Howe, as the leader of an arts organization in Baltimore and the daughter of a fire marshal, understands the tension. “I think the public safety issues are real,” she says. “[Artists] aren’t looking for exceptions. They’re taking it seriously too … . The idea of reasonableness and cooperation on both sides is a great thing.”
“Reasonableness and cooperation” is hard to find in places where artists feel, legitimately or not, targeted. In Denver, after two DIY spaces, Rhinoceropolis and Glob, were shut down in December after a surprise inspection, artists showed up to a city meeting dressed in black.
“It was an incredibly emotionally charged meeting,” says Ginger White, deputy director of Denver Arts & Venues. “They do feel targeted. They have a level of mistrust for the city in general … . I would say everyone in the meeting understood that. So that, I think, is part of the hard work in front of us.”
Arts & Venues announced last month that it was allotting $20,000 “to be put toward safe creative spaces and supporting artists.” White says the agency is still studying exactly what to do with that money, acknowledging that it wouldn’t go far toward addressing large code violations. Plus, she says, “we don’t want to subsidize what a property owner should be doing for their property.”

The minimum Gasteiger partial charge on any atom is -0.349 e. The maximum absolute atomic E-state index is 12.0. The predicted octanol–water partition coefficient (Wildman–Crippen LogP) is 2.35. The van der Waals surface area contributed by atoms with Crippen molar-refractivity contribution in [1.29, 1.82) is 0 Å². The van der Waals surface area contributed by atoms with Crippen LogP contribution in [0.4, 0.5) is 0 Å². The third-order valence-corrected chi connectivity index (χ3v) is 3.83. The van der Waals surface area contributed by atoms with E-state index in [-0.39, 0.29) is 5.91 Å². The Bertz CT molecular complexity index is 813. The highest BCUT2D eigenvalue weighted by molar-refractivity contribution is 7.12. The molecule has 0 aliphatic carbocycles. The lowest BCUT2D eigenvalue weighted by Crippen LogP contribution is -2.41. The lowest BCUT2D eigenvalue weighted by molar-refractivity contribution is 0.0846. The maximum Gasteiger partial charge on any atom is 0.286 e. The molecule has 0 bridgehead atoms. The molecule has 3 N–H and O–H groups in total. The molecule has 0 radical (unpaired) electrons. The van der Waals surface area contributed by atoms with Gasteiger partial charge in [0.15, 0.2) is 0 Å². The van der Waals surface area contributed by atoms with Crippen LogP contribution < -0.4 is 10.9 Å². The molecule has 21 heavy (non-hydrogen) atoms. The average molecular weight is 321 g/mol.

However, the money could be used for cheap, quick fixes, like installing fire extinguishers or buying a Dumpster, or, White says, “soft costs” like code reviews or architectural help.
Denver’s commission on cultural affairs is also exploring the idea of creating a resource bank of professionals willing to donate pro bono time to helping arts spaces get up to code.
It’s going to take time, and it’s going to take money — likely much more than $20,000. But both White and Howe say that the benefits that might come from tackling this challenge head-on could impact more than just artists.
“I think that [it is] a city’s responsibility to think about affordability in general … . That’s something Denver has been grappling with for quite some time,” White says. She points to a new affordable housing fund in the city that will “hopefully allow for all members of our community, including artists, to find affordable housing or affordable workspace.”
Similarly, Howe says, “Artists are not a protected class, and anything we do should and can be a model for helping with other kinds of challenges that we have with safe housing.”
Baltimore’s task force is moving quickly. “We’re not taking a year to get this done,” Howe says.
But the Baltimore Rock Opera Society isn’t waiting around to see what happens. The group is in the midst of a $75,000 crowdfunding campaign to secure a building.
“BROS cannot continue producing art without owning the means of producing it,” the group wrote on its page. “Above all else, we are now convinced we must acquire our forever home.”
Rachel Kaufman is a journalist covering transportation, sustainability, science and tech. Her writing has appeared in Inc., National Geographic News, Scientific American and more.